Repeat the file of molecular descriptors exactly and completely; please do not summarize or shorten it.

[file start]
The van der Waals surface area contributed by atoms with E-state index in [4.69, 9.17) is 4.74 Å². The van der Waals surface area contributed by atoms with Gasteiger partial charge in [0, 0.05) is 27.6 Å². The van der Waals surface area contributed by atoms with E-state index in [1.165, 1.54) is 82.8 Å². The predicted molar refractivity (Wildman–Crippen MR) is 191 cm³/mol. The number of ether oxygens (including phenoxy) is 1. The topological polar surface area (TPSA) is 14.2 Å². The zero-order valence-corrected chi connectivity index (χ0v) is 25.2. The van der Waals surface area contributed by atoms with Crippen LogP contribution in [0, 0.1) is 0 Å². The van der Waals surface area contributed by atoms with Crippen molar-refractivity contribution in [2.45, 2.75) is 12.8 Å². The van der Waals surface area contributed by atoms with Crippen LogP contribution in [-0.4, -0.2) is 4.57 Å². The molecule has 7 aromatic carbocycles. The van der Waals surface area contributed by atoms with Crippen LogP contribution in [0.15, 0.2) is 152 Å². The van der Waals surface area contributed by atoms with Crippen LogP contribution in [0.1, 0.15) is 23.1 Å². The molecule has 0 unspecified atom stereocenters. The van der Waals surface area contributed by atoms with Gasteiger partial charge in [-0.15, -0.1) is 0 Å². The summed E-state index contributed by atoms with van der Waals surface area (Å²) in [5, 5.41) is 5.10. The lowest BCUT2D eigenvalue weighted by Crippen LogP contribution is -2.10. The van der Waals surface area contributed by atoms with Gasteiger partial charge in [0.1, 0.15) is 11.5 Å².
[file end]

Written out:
The van der Waals surface area contributed by atoms with E-state index in [4.69, 9.17) is 4.74 Å². The van der Waals surface area contributed by atoms with Gasteiger partial charge in [0, 0.05) is 27.6 Å². The van der Waals surface area contributed by atoms with E-state index in [1.165, 1.54) is 82.8 Å². The predicted molar refractivity (Wildman–Crippen MR) is 191 cm³/mol. The number of ether oxygens (including phenoxy) is 1. The topological polar surface area (TPSA) is 14.2 Å². The zero-order valence-corrected chi connectivity index (χ0v) is 25.2. The van der Waals surface area contributed by atoms with Crippen LogP contribution in [0, 0.1) is 0 Å². The van der Waals surface area contributed by atoms with Crippen molar-refractivity contribution in [2.45, 2.75) is 12.8 Å². The van der Waals surface area contributed by atoms with Crippen LogP contribution in [-0.4, -0.2) is 4.57 Å². The molecule has 7 aromatic carbocycles. The van der Waals surface area contributed by atoms with Crippen LogP contribution in [0.15, 0.2) is 152 Å². The van der Waals surface area contributed by atoms with Crippen LogP contribution in [0.1, 0.15) is 23.1 Å². The molecule has 0 unspecified atom stereocenters. The van der Waals surface area contributed by atoms with Gasteiger partial charge in [-0.15, -0.1) is 0 Å². The summed E-state index contributed by atoms with van der Waals surface area (Å²) in [5, 5.41) is 5.10. The lowest BCUT2D eigenvalue weighted by Crippen LogP contribution is -2.10. The van der Waals surface area contributed by atoms with Gasteiger partial charge in [0.1, 0.15) is 11.5 Å².